Are you looking for your first job? If so, this article is not for you though you may linger if the topic interests you. Now that the disclaimer is out of the way, please dive in.
“Why did you leave your last job?”
This is a sure-shot interview question and there is no skirting it. One of the toughest questions (a close second to “tell me something about yourself”), needs some introspection and deep prep.
“Because my manager made my life hell!” definitely won’t cut it.
There is no cookie-cutter approach and answering it is never going to be any less tricky, even if the situation was ideal. However, worrying about spouting the wrong thing or being judged as egoistic or greedy won’t help. So, let’s explore ways to craft the response that will suit your circumstances the best.
And if you are thinking about quitting your current job and want to do it the right way, check out our step-by-step guide here.
Why do employers ask you “Why did you leave your last job?”
Employers ask these probing uncomfortable questions for myriad reasons. Professional switch jobs all the time and it doesn’t make you seem flaky or disloyal. However, understanding their reasons can help you piece your answer together.
To understand your job performance
Your daily tasks and how you managed them will come up. The interviewer can capture your level of passion for the job at hand – whether you were a quick learner or found the work less challenging, which prompted you to look for something that aligns with your capabilities.
To gain insights into your work ethics
Quitting abruptly without serving an adequate notice can be a red flag to many interviewers, especially those leaning towards the traditional hiring approach. Remember, a long-term stint is not always a yardstick to loyalty. For instance, elucidating on how you took care to wrap up all the pending assignments before leaving never fails to impress.
To see how you handle uncomfortable questions
Dealing with difficult people and situations beyond your comfort zone is part and parcel of the game. The interviewer is watching whether you can present your views without breaking into a sweat.
To gauge your rapport with your ex-colleagues
This question is a test of your team spirit, especially if being a team player is crucial to the position you are applying for. Most candidates know better than to blatantly bitch about their old team members. However, the subtle undertones and bitterness are not as easy to hide from a shrewd panel member.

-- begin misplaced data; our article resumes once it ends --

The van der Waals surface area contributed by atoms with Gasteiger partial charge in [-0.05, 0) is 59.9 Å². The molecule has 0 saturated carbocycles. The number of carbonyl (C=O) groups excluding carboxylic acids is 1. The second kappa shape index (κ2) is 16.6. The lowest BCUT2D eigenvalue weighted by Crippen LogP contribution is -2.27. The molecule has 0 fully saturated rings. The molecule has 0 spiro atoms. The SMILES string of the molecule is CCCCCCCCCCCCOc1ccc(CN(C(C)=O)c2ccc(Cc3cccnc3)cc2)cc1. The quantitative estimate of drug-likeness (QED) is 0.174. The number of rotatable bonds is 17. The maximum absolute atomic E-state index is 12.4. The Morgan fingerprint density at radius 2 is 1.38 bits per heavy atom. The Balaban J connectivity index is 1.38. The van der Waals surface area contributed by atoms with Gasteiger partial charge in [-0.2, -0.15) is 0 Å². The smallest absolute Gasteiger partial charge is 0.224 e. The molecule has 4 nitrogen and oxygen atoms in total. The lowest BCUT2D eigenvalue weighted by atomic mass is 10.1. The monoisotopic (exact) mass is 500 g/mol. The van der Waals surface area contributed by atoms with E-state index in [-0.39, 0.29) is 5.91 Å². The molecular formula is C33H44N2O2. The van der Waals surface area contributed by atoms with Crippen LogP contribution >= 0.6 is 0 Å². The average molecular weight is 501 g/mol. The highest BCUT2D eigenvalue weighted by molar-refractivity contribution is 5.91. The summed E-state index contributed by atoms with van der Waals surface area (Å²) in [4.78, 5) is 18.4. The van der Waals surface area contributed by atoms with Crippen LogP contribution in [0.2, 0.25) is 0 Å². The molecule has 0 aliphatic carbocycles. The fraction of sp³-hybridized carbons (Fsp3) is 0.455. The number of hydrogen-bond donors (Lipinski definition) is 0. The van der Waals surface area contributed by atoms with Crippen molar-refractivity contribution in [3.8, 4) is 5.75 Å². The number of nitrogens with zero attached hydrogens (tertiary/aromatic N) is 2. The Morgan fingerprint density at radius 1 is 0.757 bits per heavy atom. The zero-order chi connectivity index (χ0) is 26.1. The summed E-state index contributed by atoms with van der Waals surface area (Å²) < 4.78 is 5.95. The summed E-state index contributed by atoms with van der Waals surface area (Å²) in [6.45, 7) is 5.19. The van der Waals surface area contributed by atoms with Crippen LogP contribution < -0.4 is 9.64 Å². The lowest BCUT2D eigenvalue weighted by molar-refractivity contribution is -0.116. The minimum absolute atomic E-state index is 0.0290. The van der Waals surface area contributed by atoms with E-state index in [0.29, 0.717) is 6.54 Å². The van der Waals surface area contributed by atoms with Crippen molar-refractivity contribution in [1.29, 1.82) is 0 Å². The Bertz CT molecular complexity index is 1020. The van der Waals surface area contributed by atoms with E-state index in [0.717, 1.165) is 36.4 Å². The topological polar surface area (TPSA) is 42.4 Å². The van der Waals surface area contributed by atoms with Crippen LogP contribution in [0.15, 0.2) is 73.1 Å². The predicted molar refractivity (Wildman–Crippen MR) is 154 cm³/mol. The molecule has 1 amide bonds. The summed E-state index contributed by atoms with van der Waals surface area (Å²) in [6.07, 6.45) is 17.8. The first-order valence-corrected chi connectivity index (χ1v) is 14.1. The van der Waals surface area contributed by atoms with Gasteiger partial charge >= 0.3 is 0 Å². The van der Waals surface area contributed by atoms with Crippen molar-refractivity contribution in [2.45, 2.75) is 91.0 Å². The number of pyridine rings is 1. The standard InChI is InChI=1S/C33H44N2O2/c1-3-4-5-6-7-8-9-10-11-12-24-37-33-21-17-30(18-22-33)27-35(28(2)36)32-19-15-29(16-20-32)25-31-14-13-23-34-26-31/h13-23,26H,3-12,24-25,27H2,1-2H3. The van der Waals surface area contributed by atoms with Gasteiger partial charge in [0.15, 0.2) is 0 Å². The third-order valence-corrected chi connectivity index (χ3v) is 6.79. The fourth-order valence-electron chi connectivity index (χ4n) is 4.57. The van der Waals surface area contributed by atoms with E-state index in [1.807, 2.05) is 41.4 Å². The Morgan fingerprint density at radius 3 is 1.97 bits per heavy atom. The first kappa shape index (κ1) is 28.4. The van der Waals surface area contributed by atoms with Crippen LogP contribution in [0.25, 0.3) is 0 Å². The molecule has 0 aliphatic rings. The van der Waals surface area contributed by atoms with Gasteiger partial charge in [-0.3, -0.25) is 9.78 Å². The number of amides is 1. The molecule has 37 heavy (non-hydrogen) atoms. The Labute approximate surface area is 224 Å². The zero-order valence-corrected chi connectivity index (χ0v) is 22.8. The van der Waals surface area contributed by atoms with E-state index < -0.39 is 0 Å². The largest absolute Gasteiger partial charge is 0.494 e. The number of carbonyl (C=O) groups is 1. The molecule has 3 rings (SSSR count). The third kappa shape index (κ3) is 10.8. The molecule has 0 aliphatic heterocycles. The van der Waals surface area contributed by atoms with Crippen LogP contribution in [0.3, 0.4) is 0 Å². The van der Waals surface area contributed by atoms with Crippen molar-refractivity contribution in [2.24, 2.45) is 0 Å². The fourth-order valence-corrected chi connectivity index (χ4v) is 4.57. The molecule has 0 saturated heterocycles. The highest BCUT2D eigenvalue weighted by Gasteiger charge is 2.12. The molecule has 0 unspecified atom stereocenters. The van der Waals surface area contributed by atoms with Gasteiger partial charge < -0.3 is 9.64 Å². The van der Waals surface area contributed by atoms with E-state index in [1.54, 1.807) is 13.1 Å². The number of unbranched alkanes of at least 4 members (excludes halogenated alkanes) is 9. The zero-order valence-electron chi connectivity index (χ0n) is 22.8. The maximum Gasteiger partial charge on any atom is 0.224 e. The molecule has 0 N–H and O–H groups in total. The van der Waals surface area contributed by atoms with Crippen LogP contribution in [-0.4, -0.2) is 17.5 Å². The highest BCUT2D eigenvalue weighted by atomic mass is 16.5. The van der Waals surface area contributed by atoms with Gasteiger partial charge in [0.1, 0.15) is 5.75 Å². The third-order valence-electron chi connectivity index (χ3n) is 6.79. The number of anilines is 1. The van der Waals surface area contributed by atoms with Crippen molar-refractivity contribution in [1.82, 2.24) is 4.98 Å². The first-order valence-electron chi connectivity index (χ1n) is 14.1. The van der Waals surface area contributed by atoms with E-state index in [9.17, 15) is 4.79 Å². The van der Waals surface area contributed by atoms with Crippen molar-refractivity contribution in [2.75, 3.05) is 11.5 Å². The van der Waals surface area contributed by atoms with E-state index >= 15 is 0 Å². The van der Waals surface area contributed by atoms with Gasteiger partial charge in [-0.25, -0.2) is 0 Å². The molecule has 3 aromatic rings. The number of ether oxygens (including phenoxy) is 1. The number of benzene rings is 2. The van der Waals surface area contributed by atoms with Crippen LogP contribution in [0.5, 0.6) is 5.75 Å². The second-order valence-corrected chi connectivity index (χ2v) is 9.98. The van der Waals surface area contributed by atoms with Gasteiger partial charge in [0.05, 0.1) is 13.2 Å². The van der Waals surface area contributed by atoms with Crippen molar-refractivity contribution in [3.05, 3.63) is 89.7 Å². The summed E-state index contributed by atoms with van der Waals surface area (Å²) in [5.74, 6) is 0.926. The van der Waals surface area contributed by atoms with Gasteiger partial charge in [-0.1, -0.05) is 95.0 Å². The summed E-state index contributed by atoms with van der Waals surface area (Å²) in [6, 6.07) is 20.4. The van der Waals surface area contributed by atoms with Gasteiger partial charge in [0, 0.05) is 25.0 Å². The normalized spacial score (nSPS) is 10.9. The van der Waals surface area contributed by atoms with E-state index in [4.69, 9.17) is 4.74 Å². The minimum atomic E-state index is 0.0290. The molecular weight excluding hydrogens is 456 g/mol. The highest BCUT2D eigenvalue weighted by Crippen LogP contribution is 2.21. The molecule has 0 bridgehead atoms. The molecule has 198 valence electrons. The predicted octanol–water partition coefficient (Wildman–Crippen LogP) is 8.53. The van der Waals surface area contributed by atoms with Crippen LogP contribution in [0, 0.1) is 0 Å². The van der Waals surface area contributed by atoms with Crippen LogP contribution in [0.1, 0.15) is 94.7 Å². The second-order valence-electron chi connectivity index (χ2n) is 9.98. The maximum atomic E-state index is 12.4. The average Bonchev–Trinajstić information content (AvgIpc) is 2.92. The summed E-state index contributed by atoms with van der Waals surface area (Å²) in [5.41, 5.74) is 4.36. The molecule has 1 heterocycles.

To know if left voluntarily or let go
Something made you leave, even if you had left on a good note. Sure, the recruiter will ask what led to that decision. This is your opportunity to present how accountable and resilient you are as a person and a professional.
Acceptance & Honesty – Why you left your last job
It is your choice what and how to answer this question — the degree of honesty, transparency, and which details to omit – though we strongly discourage outright lying. However, it is important to be honest with yourself first. At the risk of sounding woefully didactic, there is no moving forward or progress otherwise.
Scenarios & Responses – Why did you leave your previous job?
Let’s explore how honesty plays out in each of the potential scenarios below.
Employed but looking
The most ideal situation that can work in your favor. You might be ready for a career jump or feel you deserve a better salary and perks. The office environment may not be conducive to your growth. You might even be sick of the long commute. Whatever your reasons are, acceptance is the key.
Sample 1: I’ve worked at [ABC] organization for a long time (number of years) and felt this was the right time to move on to a different environment and bigger responsibilities. It is time to hand over the reins to somebody else, while I take this as an opportunity to advance my career.
Sample 2: I have spent the last five years heading and nurturing a formidable team of sales professionals. My team has systematically outperformed their previous annual record sales by a 20% hike in conversions and sales. That is when I saw your job posting and I had to apply. I want to work for a bigger firm with room for more diverse sales strategies and growth hacking projects. I’m well-equipped to make that jump in my career.
Sample 3: They hired me for a specific role. Over time that changed and I didn’t feel a gap would be a good idea as [insert field] demands constant practice. I was no longer being allowed to advance in [insert field/function] as I was also handling [other functions]. In your company, I see a scalable opportunity to learn and grow in [specify functions].
Left by choice
You might have left for personal reasons or are simply done. Not even the prospect of being unemployed for the foreseeable future is enough to hold you back. Or you chose to have a break from everything or a break to figure out your next phase. A few days into unemployment, you might even regret the decision. The more you understand your current predicament, the better you can sketch your answer.
Sample 1: I left to work on a project I was passionate about. It was a short-term assignment that can strengthen my portfolio and I also got opportunities to hobnob with industry experts from across Canada and North America.
Sample 2: Though the organization achieved significant growth in a short period, it was moving in a different direction. I believed it was a good time to par ways so I could look for something more aligned with my skills and values.
Sample 3: It was bittersweet to say goodbye to an organization that contributed so much to my career growth. Not to mention a bunch of positive relationships and networks I built there! This opportunity will not only present me with an opportunity to apply the skills and knowledge I have acquired over the years but also help me achieve a better work-life balance. Saving a couple of hours on the commute can go both ways
Well, it happens to the best of the best workers. Being laid-off can seem like a personal failure and a matter of shame. But it is important to move past it to bounce back stronger than ever.
As mentioned above, acceptance is the first step to it. You do not have to go into detail. However, be prepared with the numbers and references that can highlight your value as an employee. This is also a chance to discuss how you acquired a few professional skills during your time at the last organization and the brief period of employment. This shows your positivity and “never-say-die” attitude.